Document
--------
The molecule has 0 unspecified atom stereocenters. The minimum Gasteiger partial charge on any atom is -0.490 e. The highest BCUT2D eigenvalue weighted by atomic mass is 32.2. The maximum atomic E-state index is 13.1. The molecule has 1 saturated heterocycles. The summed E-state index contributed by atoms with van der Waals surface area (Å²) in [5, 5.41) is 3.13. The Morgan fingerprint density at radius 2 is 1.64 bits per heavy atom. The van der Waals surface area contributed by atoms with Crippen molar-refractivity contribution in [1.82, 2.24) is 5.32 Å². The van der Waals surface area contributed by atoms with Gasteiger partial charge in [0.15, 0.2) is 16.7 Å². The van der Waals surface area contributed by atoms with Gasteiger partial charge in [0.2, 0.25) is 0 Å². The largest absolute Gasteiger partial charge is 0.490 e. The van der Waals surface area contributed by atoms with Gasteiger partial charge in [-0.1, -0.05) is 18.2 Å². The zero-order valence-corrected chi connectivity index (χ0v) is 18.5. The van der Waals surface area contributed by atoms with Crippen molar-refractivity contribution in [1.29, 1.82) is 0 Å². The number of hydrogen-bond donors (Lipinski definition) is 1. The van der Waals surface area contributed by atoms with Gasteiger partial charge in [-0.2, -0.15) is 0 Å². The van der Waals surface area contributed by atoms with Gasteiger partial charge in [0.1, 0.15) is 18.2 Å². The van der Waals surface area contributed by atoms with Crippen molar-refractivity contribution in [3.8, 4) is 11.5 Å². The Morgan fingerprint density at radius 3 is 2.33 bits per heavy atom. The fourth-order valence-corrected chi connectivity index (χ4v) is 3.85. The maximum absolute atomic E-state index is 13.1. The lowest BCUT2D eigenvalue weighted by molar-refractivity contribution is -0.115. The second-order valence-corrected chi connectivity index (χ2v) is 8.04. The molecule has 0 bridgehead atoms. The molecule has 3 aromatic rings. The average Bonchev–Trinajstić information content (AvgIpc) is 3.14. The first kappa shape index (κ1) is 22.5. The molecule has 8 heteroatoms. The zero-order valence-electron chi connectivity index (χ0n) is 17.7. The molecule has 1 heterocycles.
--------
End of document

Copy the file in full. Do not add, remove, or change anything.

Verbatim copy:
The molecule has 0 unspecified atom stereocenters. The minimum Gasteiger partial charge on any atom is -0.490 e. The highest BCUT2D eigenvalue weighted by atomic mass is 32.2. The maximum atomic E-state index is 13.1. The molecule has 1 saturated heterocycles. The summed E-state index contributed by atoms with van der Waals surface area (Å²) in [5, 5.41) is 3.13. The Morgan fingerprint density at radius 2 is 1.64 bits per heavy atom. The van der Waals surface area contributed by atoms with Crippen molar-refractivity contribution in [1.82, 2.24) is 5.32 Å². The van der Waals surface area contributed by atoms with Gasteiger partial charge in [0.15, 0.2) is 16.7 Å². The van der Waals surface area contributed by atoms with Gasteiger partial charge in [0.2, 0.25) is 0 Å². The largest absolute Gasteiger partial charge is 0.490 e. The van der Waals surface area contributed by atoms with Gasteiger partial charge in [-0.1, -0.05) is 18.2 Å². The zero-order valence-corrected chi connectivity index (χ0v) is 18.5. The van der Waals surface area contributed by atoms with Crippen molar-refractivity contribution in [1.29, 1.82) is 0 Å². The number of hydrogen-bond donors (Lipinski definition) is 1. The van der Waals surface area contributed by atoms with Gasteiger partial charge in [-0.2, -0.15) is 0 Å². The van der Waals surface area contributed by atoms with Gasteiger partial charge in [0.1, 0.15) is 18.2 Å². The van der Waals surface area contributed by atoms with Crippen molar-refractivity contribution in [3.8, 4) is 11.5 Å². The Morgan fingerprint density at radius 3 is 2.33 bits per heavy atom. The fourth-order valence-corrected chi connectivity index (χ4v) is 3.85. The maximum absolute atomic E-state index is 13.1. The lowest BCUT2D eigenvalue weighted by molar-refractivity contribution is -0.115. The second-order valence-corrected chi connectivity index (χ2v) is 8.04. The molecule has 0 bridgehead atoms. The molecule has 3 aromatic rings. The average Bonchev–Trinajstić information content (AvgIpc) is 3.14. The first kappa shape index (κ1) is 22.5. The molecule has 8 heteroatoms. The zero-order valence-electron chi connectivity index (χ0n) is 17.7. The molecule has 1 heterocycles.